Saturday, August 24, 2013

Angelina Fibers

Angelina Textiva and Crystalina Fibers
These are different kinds of fibers made with a polyester/plastic base. They are cut in different ways..the Angelina fibers has a straight cut and is cut very, very fine; the Crystalina fibers are crinkly cut with a jagged edge and are wider; Textiva looks more like cellophane. For our purposes, we used mostly Angelina fibers and some Crystalina, but did not experiment with Textiva.

These fibers will adhere to themselves when heated with an iron, but will not stick to anything else unless an adhesive is used, like Wonder Under or Steam-a-Seam, or by stitching. The fibers are both light-reflective and light-refractive so gives a nice shimmery, sparkling effect.

Angelina Fibers - Sue
Sue chose to use the fibers as a background rather than as an embellishment and has created a spooky scene, perfect for Halloween. She combined fiber colors, added flying birds and creepy trees to the scene. Her moon is circled in the center with quilting.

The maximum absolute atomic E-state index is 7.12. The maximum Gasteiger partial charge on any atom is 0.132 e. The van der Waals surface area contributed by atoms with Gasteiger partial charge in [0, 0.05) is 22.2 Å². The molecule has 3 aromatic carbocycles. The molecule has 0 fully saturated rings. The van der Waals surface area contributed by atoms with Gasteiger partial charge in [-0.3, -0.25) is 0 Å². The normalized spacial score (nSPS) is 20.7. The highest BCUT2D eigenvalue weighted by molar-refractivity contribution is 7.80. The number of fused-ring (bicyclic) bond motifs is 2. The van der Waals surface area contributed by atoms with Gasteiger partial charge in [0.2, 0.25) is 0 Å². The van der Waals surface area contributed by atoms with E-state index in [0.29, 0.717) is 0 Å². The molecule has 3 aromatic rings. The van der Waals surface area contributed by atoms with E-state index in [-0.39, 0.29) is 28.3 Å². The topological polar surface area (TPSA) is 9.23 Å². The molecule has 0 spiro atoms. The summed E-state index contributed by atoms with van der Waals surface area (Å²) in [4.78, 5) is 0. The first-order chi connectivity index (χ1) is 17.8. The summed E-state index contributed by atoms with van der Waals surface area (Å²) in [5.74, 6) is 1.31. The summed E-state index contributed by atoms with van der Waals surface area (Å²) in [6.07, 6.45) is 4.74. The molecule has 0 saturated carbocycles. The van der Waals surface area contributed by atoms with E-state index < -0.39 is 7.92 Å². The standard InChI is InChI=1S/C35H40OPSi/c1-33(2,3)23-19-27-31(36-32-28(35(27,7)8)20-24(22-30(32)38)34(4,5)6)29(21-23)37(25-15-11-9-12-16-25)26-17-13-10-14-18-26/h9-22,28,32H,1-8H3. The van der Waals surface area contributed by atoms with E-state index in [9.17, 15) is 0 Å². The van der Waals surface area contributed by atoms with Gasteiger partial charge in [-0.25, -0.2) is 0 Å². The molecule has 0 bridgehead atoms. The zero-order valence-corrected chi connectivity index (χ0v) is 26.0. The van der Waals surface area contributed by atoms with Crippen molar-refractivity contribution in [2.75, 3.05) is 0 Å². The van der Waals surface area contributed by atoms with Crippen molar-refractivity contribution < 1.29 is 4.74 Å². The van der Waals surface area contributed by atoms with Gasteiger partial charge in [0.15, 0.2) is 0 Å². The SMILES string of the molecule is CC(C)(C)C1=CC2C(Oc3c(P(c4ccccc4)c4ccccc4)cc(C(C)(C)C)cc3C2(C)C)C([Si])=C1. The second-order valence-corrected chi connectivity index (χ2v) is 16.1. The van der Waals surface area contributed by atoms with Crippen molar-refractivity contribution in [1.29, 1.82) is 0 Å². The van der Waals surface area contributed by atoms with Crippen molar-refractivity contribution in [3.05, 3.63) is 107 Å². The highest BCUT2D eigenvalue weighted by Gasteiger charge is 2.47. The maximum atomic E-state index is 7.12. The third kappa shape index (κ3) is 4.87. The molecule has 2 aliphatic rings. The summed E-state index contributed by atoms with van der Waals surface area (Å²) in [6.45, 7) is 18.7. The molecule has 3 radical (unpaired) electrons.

Sue

Angelina Fibers - Annette
Annette used her Angelina fibers as clouds for her pastoral scene, as well as on her tree and the apples falling from the tree. The clouds seem to catch the sun and reflect the light.

Annette

Monday, August 19, 2013

Machine Stitching

Machine Stitching
In this section, we will show pieces that use Programmed Decorative Stitches on the sewing machine as an easy and effective way to add embellishments to a fabric, as well as Machine Couching which uses a zigzag or decorative machine stitch to tack down a length of yarn, cord, ribbon, floss or braid. Both are equally attractive and provide a way to add a softer embellishment to quilts.

Machine Stitching - Joyce
This piece incorporates couching, programmed stitches, free-motion stitching and some beading. It is hard to see because colors blend and stitching is small. I started with a square cut from some home d├ęcor fabric. Most of the sections are separated with narrow ribbon or yarn that is couched in place. Some sections are separated with programmed stitches, but I used a shimmery clear thread that doesn't show well in the photo. There is free-motion threadwork in all of the sections, and here and there I added beads or tiny buttons. The square is placed off-center onto a black and white background and finished with a traditional binding in the same fabric.

                                                                                  Joyce